http://www.rie.org/

http://www.whywaldorfworks.org/

I have been very happy with both. Don't know if these programs exist in your area. There are many things I love about these approaches, but among them is how much time they spend educating the parents and teaching them to observe and to create environments where each individual child can thrive.

They focus on play. They talk about the critical importance of a child's body and movement keeping time with her mind. Children who are too much in their minds and too little in their bodies run into trouble in various ways. Perhaps this is happening to your daughter. A teacher in these programs might encourage you to stop allowing television and perhaps even reading to her for a while. Instead, more imaginative free-play would be encouraged. Just a thought.

I also agree with the one-on-one approach that some of the mothers suggested. It would be great if you could make friends with some of the moms at school and meet in your homes or somewhere outside of school to give your daughter and the other children a chance to know each other personally.

If you decide to take her to therapy, a "talking teacher" can be a wonderful addition to a child's life, so find one you love who can be with her throughout her childhood and into her teens when other things come up.

My Daughter, is very much like your Daughter... even the multilingual part.
My Daughter, in large groups, can be "shy". BUT... the thing about her is, she is very observant and cognizant of others and can analyze people VERY well- better than most adults. SO, her "style" of engaging is just different from other kids who are usually more loosey-goosey and not as focused and are usually just irritating others. SO... we "value" the personality my Daughter has. That is "her." We always emphasize with her, that she ALWAYS be her SELF... and to always be proud of who she is... because she has a strong grounded sense of identity. So we focus on that.

"Shyness" is pegged as a "bad' word as a child is growing up. Its a stigma sometimes... if told to the child too much, it can give them hang-ups.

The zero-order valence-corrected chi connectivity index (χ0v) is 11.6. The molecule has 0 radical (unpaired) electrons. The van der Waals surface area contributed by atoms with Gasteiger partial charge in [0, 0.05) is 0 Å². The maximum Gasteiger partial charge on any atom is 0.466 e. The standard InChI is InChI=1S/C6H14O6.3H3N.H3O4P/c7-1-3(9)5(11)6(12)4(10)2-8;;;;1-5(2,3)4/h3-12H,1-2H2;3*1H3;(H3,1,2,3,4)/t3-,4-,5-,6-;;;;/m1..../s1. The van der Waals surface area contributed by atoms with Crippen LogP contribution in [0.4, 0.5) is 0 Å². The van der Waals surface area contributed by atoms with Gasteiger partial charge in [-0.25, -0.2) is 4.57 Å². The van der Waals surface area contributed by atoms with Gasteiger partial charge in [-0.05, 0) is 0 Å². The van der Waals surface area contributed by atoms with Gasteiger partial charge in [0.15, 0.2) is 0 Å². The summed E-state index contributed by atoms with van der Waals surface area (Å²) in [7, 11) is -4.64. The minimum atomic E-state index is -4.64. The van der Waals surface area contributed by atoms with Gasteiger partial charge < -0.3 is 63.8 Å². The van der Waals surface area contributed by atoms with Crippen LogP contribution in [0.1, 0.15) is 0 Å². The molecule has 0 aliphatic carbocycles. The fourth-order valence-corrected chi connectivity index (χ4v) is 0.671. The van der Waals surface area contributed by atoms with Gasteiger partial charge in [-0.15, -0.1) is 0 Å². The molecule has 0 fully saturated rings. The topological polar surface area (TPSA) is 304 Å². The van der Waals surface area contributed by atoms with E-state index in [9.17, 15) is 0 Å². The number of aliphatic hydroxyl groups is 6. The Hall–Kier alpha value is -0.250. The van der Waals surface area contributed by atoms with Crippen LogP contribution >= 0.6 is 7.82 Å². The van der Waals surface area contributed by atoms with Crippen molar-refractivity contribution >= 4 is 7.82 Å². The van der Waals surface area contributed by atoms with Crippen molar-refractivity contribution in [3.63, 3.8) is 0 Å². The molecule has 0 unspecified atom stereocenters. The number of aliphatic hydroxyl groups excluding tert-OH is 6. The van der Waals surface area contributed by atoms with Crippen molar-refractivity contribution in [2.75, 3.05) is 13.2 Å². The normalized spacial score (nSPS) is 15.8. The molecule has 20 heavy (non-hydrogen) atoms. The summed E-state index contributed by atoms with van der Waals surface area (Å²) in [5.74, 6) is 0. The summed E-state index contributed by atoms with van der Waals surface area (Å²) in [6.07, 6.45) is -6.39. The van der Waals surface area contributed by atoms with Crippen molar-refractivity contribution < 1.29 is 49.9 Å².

To me, "shyness" is not a bad thing. It is something that a child goes through... and being so young as your daughter... they change as they get older. I myself, was "shy" as a child... but as I got older, I got more outgoing and very outspoken even. In college, I "blossomed" even more... and my Professors would always tell me "Susan, you are the life of the class and the only one who says her mind and you are very informed... but give the other kids a chance to show t heir voice..." I was a straight A student... my previous "shyness" as a youngster, was a distant memory.

The MAIN thing about a child... is that they have (1) confidence (2) self-assuredness (3) self expression (4) self Identity (5) good communication (6) good social evaluation & character (7) self-confidence.... etc. "Shyness" is not enough to drag a child down... unless they are made to be even MORE self-conscious about it from adults. And THEN, it "will" become a problem.

In Teacher conferences re my daughter, Teachers always say she is the SHINING example of how they WISH their other students are...."but" that she is shy. For me as a Mom, it does not bother me... because I KNOW my daughter. She is wise and mature and outgoing in other venues and smaller groups. BUT, in time, she will mature more and get more adjusted to "large" groups that she is a part of. NO biggie.

I would not "force" your girl to be not shy. There is a time and a season for everything. In time, she will not be that way... or will grow and blossom in other ways.
MANY geniuses & talents in the world, are actually introverts... it never made them any less of an achiever.

Being "shy" is not a "problem" unless it is destroying all social aspects in your daughter's life or disrupting it. AND, as a Teacher, (in my daughter's case), they just call on her a tad more... or have her do "errands" for them with other Teachers, or have her do verbal instructions for the class etc. And- as for engaging in peer-play as you said... each child has their own personality.
The "school" or Teacher is not the SOLE entity that "has to" build her confidence. A lot of it comes from home too... but allowing for the child to build upon their OWN strengths... not trying to be someone else... which will only make them shyer and more self-conscious.